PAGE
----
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Atherosclerosis. 2004 Jul;175(1):23-30.

Inhibition of insulin signaling by oxidized low density lipoprotein. Protective effect of the antioxidant Vitamin E.

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1
Laboratoire de Biochimie EA 2087, CHU Amiens, Université de Picardie Jules Verne, Hôpital Nord, Place Victor Pauchet, 80054 Amiens Cedex 1, France. maziere.cecile@chu-amiens.fr

Abstract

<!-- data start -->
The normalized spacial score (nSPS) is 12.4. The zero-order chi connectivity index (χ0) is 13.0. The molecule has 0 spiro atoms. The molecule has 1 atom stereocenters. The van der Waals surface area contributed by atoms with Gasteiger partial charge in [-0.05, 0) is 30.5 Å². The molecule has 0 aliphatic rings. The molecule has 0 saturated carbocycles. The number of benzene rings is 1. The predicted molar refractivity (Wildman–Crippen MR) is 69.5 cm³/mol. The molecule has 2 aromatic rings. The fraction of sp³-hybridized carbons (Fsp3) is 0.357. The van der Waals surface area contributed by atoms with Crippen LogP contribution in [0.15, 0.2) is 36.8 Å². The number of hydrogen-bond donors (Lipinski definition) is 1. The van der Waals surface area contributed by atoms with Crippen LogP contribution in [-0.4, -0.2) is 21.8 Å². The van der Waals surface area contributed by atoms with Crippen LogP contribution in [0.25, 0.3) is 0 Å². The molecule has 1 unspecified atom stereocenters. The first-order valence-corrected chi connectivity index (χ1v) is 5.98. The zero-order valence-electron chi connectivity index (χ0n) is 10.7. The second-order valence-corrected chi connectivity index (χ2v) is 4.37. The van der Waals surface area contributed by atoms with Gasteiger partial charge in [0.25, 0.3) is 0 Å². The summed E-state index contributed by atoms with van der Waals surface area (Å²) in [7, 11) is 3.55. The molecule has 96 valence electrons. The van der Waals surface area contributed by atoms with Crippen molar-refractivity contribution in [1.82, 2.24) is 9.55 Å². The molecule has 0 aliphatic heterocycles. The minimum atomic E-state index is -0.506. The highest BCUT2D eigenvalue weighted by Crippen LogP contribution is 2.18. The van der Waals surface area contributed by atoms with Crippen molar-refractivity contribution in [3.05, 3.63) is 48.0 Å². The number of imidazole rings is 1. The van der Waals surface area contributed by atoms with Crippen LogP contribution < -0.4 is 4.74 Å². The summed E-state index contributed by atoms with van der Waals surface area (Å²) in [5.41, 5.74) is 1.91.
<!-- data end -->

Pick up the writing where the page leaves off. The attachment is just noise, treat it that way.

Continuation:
Oxidative stress is involved in several pathological conditions, including diabetes. Reactive oxygen species (ROS) have been demonstrated to act as second messengers for several hormones and cytokines, including insulin (INS). The effect of Cu(2+)-oxidized LDL (CuLDL) on INS-induced generation of ROS and on INS signaling was investigated on cultured human fibroblasts. Intracellular ROS generation was observed either in CuLDL- or in INS-treated cells. Moreover, CuLDL and INS had an additive effect on ROS formation in human fibroblasts. CuLDL by itself increased the phosphorylation of ERK without affecting the PKB/Akt phosphorylation. CuLDL also stimulated the DNA binding activities of the transcription factors AP1 and NFkappaB. However, CuLDL dose-dependently prevented the INS-signaling pathway, by inhibiting the INS-induced phosphorylation of the signaling kinases ERK and PKB/Akt and the INS-induced activation of the transcription factors AP1 and NFkappaB. Finally, the lipophilic antioxidant Vitamin E (Vit E) partially restored all the studied signaling events initiated by INS and impaired after pretreatment with CuLDL. These studies demonstrate that the oxidative stress generated by CuLDL has a negative effect on the INS-signaling pathway, independently of the INS-induced generation of ROS. Thus, oxidized LDL might be involved not only in atherosclerosis, as it is commonly admitted, but also in the INS-resistance observed in type 2 diabetes mellitus.

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